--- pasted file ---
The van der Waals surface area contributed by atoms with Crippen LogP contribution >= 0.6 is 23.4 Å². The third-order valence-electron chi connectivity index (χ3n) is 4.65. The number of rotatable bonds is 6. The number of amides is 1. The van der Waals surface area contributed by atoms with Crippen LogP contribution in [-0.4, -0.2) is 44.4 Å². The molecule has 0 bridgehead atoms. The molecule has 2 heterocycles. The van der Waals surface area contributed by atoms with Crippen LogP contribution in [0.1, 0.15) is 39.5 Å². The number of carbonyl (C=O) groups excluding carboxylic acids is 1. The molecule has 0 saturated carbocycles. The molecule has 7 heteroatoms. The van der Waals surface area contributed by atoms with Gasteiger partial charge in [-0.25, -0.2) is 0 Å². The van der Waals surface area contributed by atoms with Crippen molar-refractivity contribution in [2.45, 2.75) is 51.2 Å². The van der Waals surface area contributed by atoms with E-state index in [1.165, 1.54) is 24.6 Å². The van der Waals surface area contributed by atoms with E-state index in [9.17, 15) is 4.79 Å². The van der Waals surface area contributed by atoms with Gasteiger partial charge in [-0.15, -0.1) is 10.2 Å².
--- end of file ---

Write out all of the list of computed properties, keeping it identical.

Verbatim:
The van der Waals surface area contributed by atoms with Crippen LogP contribution >= 0.6 is 23.4 Å². The third-order valence-electron chi connectivity index (χ3n) is 4.65. The number of rotatable bonds is 6. The number of amides is 1. The van der Waals surface area contributed by atoms with Crippen LogP contribution in [-0.4, -0.2) is 44.4 Å². The molecule has 0 bridgehead atoms. The molecule has 2 heterocycles. The van der Waals surface area contributed by atoms with Crippen LogP contribution in [0.1, 0.15) is 39.5 Å². The number of carbonyl (C=O) groups excluding carboxylic acids is 1. The molecule has 0 saturated carbocycles. The molecule has 7 heteroatoms. The van der Waals surface area contributed by atoms with Gasteiger partial charge in [-0.25, -0.2) is 0 Å². The van der Waals surface area contributed by atoms with Crippen molar-refractivity contribution in [2.45, 2.75) is 51.2 Å². The van der Waals surface area contributed by atoms with E-state index in [1.165, 1.54) is 24.6 Å². The van der Waals surface area contributed by atoms with E-state index in [9.17, 15) is 4.79 Å². The van der Waals surface area contributed by atoms with Gasteiger partial charge in [-0.15, -0.1) is 10.2 Å².